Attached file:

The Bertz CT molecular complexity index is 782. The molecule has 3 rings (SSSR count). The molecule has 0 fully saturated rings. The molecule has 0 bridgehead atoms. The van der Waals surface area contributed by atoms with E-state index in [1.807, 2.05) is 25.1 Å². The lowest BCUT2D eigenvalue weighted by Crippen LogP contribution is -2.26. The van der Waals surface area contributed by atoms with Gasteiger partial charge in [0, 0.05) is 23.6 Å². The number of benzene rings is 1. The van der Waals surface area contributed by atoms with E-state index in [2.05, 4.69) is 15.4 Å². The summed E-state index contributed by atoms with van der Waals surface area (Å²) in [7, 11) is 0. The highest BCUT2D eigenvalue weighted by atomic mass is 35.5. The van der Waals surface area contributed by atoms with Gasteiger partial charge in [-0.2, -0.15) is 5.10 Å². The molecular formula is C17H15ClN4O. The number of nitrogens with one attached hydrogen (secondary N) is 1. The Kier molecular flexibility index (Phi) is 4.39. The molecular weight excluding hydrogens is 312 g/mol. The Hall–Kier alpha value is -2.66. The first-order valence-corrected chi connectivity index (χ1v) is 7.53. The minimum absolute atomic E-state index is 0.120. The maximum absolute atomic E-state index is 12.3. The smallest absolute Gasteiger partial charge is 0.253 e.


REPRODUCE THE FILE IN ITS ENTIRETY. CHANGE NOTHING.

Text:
The Bertz CT molecular complexity index is 782. The molecule has 3 rings (SSSR count). The molecule has 0 fully saturated rings. The molecule has 0 bridgehead atoms. The van der Waals surface area contributed by atoms with E-state index in [1.807, 2.05) is 25.1 Å². The lowest BCUT2D eigenvalue weighted by Crippen LogP contribution is -2.26. The van der Waals surface area contributed by atoms with Gasteiger partial charge in [0, 0.05) is 23.6 Å². The number of benzene rings is 1. The van der Waals surface area contributed by atoms with E-state index in [2.05, 4.69) is 15.4 Å². The summed E-state index contributed by atoms with van der Waals surface area (Å²) in [7, 11) is 0. The highest BCUT2D eigenvalue weighted by atomic mass is 35.5. The van der Waals surface area contributed by atoms with Gasteiger partial charge in [-0.2, -0.15) is 5.10 Å². The molecular formula is C17H15ClN4O. The number of nitrogens with one attached hydrogen (secondary N) is 1. The Kier molecular flexibility index (Phi) is 4.39. The molecular weight excluding hydrogens is 312 g/mol. The Hall–Kier alpha value is -2.66. The first-order valence-corrected chi connectivity index (χ1v) is 7.53. The minimum absolute atomic E-state index is 0.120. The maximum absolute atomic E-state index is 12.3. The smallest absolute Gasteiger partial charge is 0.253 e.